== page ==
If Israel wants peace, it must talk to Hamas

The two sides need to be brought to the negotiating table to secure an internationally guaranteed peace


I suspect that there is growing anger among our population as they’ve watched on television the daily slaughter and destruction in Gaza – and the mealy-mouthed statements from both our Government and the Americans’ in response.

Spokesmen for the Israelis regularly recount the huge number of rockets fired from Gaza into Israeli territory, but fail to tell us that the vast majority of these have been successfully intercepted without casualties. In fact, over the entire past decade they have killed two dozen Israeli citizens. Unacceptably dreadful though these figures are, there is neither political nor moral equivalence with the 1,600 civilians killed in Gaza currently and the 1,400 killed in the previous Operation Cast Lead in 2009. So those “on the one hand and on the other” balanced utterances are made in shameful disregard of the facts.

I write as one who has visited Ashkelon and Siderot – two of the most regularly hit towns in the south of Israel – and talked with their people and their members of Knesset. So I fully understand their mixture of fear and justified rage. Yet as the 2009 operation amply demonstrated, bombing and blasting Gaza does not stop the rocket attacks.

I am a member of the “Friends of Israel” because I always seek to draw a clear distinction between the State of Israel and the current Israeli government. It is becoming sadly increasingly difficult to maintain that distinction in today’s world. The damage done to Israel’s standing is incalculable. In my student days in the late Fifties, many spent their vacations working in kibbutz, fired by the idealism of Israel – that has stopped. Instead, we see a revival of vicious anti-Semitic incidents all over the world in response to what is seen to be mass murder.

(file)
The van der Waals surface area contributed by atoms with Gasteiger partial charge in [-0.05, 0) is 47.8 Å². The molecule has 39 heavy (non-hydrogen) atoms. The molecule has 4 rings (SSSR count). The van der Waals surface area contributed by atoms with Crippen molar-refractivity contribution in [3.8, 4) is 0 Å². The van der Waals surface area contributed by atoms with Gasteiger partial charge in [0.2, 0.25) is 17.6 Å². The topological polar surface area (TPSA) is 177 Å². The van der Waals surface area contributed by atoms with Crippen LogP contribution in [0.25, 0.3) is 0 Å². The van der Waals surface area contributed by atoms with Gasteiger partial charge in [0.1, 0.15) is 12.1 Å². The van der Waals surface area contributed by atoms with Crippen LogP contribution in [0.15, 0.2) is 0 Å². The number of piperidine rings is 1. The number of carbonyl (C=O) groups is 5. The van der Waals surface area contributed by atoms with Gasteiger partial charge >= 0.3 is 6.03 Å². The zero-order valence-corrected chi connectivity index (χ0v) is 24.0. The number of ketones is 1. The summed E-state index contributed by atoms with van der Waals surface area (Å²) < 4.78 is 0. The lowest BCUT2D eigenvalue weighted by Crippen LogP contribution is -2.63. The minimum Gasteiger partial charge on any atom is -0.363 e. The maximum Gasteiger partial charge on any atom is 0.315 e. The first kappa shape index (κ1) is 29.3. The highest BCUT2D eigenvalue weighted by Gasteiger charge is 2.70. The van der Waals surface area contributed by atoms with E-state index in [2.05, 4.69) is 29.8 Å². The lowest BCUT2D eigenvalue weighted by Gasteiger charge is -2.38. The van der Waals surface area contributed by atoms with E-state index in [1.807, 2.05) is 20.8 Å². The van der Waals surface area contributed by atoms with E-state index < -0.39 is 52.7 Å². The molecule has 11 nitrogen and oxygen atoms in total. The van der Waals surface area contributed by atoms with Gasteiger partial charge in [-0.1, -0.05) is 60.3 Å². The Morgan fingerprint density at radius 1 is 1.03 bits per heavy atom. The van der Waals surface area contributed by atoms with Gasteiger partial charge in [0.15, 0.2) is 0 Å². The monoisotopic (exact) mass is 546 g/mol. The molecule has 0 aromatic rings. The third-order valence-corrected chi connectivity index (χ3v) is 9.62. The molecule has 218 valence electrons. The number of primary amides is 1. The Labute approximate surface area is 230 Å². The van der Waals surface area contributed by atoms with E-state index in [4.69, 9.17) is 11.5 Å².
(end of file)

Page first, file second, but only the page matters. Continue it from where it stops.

That contagion threatens to spread to terrorist groups fired by distorted views of Islam all over the Middle East and Africa. Our ministers have rightly expressed concern about radicalised extremists returning to our shores and undermining our security. They should wake up to the fact that Benjamin Netanyahu is their strongest recruiting agent.

The only way to stop the mutual bloodshed is to bring Hamas to the negotiating table and secure an internationally guaranteed peace. John Kerry understands that but gets little support from his own or our Government. But, it is argued, Hamas is a “terrorist organisation”. We have been here before. I recall my first meeting with Yasser Arafat in 1981 when the PLO was a “terrorist organisation” and no ministers would speak to him. I argued that he should change the PLO covenant, and that came only years later followed by the shake of hands on the White House lawn.

Yet one of the reasons for the success of Hamas in the elections in Gaza was the incompetence and corruption prevalent in Mr Arafat’s Fatah administration. The recent formation of the Fatah/Hamas unity government was a real opportunity to commence dialogue – wholly rejected by the Israeli government. I also recall in the 1970s my discussions with ANC leaders when they too were dubbed a “terrorist organisation” with whom neither the South African nor British governments would deal.

The uncomfortable truth is that the Netanyahu government is treating Palestinians as lesser human beings in exactly the same way the apartheid government treated the majority of its citizens. The Balfour Declaration of 1917 which first envisaged a “national home for the Jewish people” – an ideal given impetus after the Second World War – included the proviso “it being clearly understood that nothing shall be done which may prejudice the civil and religious rights of existing non-Jewish communities in Palestine”. Try telling that to the people of Gaza today.

Lord Steel of Aikwood is past-president of the charity Medical Aid for the Palestinians, and a former leader of the Liberal party

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